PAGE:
The Vatican is adamantly denying that Pope Francis performed an exorcism on a man in St. Peter's Square, saying Wednesday that the claim is "absolutely false."
Suspicions arose that the pope had performed an exorcism after video surfaced of Francis laying his hands on a man's head and reciting a prayer, upon which the man heaved deeply a half-dozen times, shook, then slumped in his wheelchair.
"The Pope had no intention of doing an exorcism, so it is absolutely false that this has been done," Vatican spokesman Rev. Federico Lombardi told Catholic News Agency. "He simply prayed for the sick person."
The man, who uses a wheelchair, was identified by the Associated Press as a 43-year-old husband and father who traveled to Rome from Mexico to attend Francis' Mass on Sunday in St. Peter's Square. According to the Rev. Juan Rivas, the priest who brought him, the man was possessed by the devil.
But Rivas maintains no exorcism was performed, saying Francis merely said a prayer to free the man from the devil.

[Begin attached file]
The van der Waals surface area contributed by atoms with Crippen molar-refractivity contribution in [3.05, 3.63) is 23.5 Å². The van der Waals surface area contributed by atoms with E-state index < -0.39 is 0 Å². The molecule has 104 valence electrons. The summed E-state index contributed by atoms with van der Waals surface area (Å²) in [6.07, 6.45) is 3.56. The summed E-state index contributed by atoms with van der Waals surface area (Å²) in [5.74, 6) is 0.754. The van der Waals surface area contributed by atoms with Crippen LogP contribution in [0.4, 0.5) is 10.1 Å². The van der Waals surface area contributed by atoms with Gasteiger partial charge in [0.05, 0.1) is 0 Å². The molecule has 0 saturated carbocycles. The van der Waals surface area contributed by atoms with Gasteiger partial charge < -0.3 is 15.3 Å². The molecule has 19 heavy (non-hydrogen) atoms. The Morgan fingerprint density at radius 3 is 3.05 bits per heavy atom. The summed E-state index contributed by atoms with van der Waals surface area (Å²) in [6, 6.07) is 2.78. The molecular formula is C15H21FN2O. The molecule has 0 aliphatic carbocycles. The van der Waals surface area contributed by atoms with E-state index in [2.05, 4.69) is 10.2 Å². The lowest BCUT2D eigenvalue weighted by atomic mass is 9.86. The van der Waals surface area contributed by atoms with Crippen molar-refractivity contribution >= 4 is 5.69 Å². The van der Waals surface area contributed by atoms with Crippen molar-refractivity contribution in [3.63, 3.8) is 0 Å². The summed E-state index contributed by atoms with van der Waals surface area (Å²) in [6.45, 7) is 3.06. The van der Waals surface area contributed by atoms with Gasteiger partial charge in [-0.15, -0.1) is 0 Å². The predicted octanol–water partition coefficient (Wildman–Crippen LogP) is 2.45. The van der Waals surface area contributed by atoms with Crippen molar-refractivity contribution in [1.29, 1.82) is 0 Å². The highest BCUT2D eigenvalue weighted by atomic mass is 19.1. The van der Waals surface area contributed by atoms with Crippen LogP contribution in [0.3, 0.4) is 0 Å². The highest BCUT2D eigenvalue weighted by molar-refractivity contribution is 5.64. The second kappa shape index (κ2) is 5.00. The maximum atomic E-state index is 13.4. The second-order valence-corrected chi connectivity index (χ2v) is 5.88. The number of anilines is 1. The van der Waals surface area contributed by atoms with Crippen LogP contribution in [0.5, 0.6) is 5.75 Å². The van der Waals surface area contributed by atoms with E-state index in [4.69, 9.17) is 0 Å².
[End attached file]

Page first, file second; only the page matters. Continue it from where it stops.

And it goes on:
"Since no one heard what he said, including me who was right there, you can say he did a prayer for liberation but nothing more," Rivas wrote on his Facebook page, which was confirmed by his religious order, the Legionaries of Christ.
The Rev. Gabriele Amorth, a leading exorcist for the diocese of Rome, said he performed a lengthy exorcism of his own on the man Tuesday morning and ascertained he was possessed by four separate demons. The case was related to the legalization of abortion in Mexico City, he said.
But Amorth told RAI state radio that even a short prayer, without the full rite of exorcism being performed, is in itself a type of exorcism.
"That was a true exorcism," he said of Francis' prayer. "Exorcisms aren't just done according to the rules of the ritual."
The Associated Press contributed to this report.